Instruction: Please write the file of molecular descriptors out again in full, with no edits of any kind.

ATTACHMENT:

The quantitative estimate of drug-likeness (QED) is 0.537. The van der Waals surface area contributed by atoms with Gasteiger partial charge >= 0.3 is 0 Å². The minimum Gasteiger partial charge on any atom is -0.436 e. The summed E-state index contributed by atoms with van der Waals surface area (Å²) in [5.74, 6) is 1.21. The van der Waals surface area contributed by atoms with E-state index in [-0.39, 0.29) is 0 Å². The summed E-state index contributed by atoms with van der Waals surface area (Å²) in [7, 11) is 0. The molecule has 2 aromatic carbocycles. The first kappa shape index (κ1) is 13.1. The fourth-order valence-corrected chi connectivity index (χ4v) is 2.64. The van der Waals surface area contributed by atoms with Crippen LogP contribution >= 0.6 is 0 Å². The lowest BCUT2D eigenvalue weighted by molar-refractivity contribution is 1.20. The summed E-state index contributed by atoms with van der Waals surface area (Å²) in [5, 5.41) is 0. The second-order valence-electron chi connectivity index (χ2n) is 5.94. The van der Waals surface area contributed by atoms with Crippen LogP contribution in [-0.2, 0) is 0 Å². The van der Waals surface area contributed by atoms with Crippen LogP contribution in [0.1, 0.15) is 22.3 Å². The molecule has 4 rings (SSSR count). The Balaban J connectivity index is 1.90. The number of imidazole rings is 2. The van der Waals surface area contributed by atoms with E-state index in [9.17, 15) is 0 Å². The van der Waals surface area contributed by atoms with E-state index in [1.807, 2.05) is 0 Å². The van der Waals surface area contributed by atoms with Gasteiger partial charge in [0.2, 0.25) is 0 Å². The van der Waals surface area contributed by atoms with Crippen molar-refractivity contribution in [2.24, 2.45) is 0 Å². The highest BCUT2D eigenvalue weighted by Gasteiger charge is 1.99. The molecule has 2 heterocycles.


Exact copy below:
The quantitative estimate of drug-likeness (QED) is 0.537. The van der Waals surface area contributed by atoms with Gasteiger partial charge >= 0.3 is 0 Å². The minimum Gasteiger partial charge on any atom is -0.436 e. The summed E-state index contributed by atoms with van der Waals surface area (Å²) in [5.74, 6) is 1.21. The van der Waals surface area contributed by atoms with E-state index in [-0.39, 0.29) is 0 Å². The summed E-state index contributed by atoms with van der Waals surface area (Å²) in [7, 11) is 0. The molecule has 2 aromatic carbocycles. The first kappa shape index (κ1) is 13.1. The fourth-order valence-corrected chi connectivity index (χ4v) is 2.64. The van der Waals surface area contributed by atoms with Crippen LogP contribution >= 0.6 is 0 Å². The lowest BCUT2D eigenvalue weighted by molar-refractivity contribution is 1.20. The summed E-state index contributed by atoms with van der Waals surface area (Å²) in [5, 5.41) is 0. The second-order valence-electron chi connectivity index (χ2n) is 5.94. The van der Waals surface area contributed by atoms with Crippen LogP contribution in [-0.2, 0) is 0 Å². The van der Waals surface area contributed by atoms with Crippen LogP contribution in [0.1, 0.15) is 22.3 Å². The molecule has 4 rings (SSSR count). The Balaban J connectivity index is 1.90. The number of imidazole rings is 2. The van der Waals surface area contributed by atoms with E-state index in [9.17, 15) is 0 Å². The van der Waals surface area contributed by atoms with E-state index in [1.807, 2.05) is 0 Å². The van der Waals surface area contributed by atoms with Gasteiger partial charge in [0.2, 0.25) is 0 Å². The van der Waals surface area contributed by atoms with Crippen molar-refractivity contribution in [2.24, 2.45) is 0 Å². The highest BCUT2D eigenvalue weighted by Gasteiger charge is 1.99. The molecule has 2 heterocycles.